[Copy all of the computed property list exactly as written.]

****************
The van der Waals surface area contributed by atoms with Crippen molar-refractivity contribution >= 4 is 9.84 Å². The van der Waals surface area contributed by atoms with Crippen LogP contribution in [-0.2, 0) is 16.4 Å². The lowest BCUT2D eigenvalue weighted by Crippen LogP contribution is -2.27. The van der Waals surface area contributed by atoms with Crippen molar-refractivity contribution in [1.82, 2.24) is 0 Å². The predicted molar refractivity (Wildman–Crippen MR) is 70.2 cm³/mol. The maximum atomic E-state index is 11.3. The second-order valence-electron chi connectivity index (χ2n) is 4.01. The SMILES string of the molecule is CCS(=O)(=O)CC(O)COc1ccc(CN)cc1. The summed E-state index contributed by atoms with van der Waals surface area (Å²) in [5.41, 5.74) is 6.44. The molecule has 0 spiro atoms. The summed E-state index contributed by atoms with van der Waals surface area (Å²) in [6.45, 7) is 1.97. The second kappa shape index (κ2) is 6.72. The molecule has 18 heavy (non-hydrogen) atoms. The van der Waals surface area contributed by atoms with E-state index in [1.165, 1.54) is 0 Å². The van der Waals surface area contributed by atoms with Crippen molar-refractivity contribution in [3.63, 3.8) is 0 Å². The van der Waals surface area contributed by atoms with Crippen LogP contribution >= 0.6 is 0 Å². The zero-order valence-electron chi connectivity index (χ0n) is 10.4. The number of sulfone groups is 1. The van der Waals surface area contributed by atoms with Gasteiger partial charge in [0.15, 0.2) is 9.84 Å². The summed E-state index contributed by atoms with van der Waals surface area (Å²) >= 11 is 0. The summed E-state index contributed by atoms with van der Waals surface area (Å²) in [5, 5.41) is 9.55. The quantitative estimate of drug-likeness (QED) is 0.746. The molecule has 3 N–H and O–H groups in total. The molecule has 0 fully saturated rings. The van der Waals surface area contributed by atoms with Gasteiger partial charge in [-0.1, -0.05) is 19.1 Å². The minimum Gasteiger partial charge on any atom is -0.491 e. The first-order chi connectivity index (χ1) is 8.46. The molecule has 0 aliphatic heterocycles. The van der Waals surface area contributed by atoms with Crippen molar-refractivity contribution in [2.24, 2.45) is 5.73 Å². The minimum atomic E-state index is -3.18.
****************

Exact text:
The van der Waals surface area contributed by atoms with Crippen molar-refractivity contribution >= 4 is 9.84 Å². The van der Waals surface area contributed by atoms with Crippen LogP contribution in [-0.2, 0) is 16.4 Å². The lowest BCUT2D eigenvalue weighted by Crippen LogP contribution is -2.27. The van der Waals surface area contributed by atoms with Crippen molar-refractivity contribution in [1.82, 2.24) is 0 Å². The predicted molar refractivity (Wildman–Crippen MR) is 70.2 cm³/mol. The maximum atomic E-state index is 11.3. The second-order valence-electron chi connectivity index (χ2n) is 4.01. The SMILES string of the molecule is CCS(=O)(=O)CC(O)COc1ccc(CN)cc1. The summed E-state index contributed by atoms with van der Waals surface area (Å²) in [5.41, 5.74) is 6.44. The molecule has 0 spiro atoms. The summed E-state index contributed by atoms with van der Waals surface area (Å²) in [6.45, 7) is 1.97. The second kappa shape index (κ2) is 6.72. The molecule has 18 heavy (non-hydrogen) atoms. The van der Waals surface area contributed by atoms with E-state index in [1.165, 1.54) is 0 Å². The van der Waals surface area contributed by atoms with Crippen molar-refractivity contribution in [3.63, 3.8) is 0 Å². The van der Waals surface area contributed by atoms with Crippen LogP contribution >= 0.6 is 0 Å². The zero-order valence-electron chi connectivity index (χ0n) is 10.4. The number of sulfone groups is 1. The van der Waals surface area contributed by atoms with Gasteiger partial charge in [0.15, 0.2) is 9.84 Å². The summed E-state index contributed by atoms with van der Waals surface area (Å²) >= 11 is 0. The summed E-state index contributed by atoms with van der Waals surface area (Å²) in [5, 5.41) is 9.55. The quantitative estimate of drug-likeness (QED) is 0.746. The molecule has 3 N–H and O–H groups in total. The molecule has 0 fully saturated rings. The van der Waals surface area contributed by atoms with Gasteiger partial charge in [-0.1, -0.05) is 19.1 Å². The minimum Gasteiger partial charge on any atom is -0.491 e. The first-order chi connectivity index (χ1) is 8.46. The molecule has 0 aliphatic heterocycles. The van der Waals surface area contributed by atoms with Crippen molar-refractivity contribution in [2.24, 2.45) is 5.73 Å². The minimum atomic E-state index is -3.18.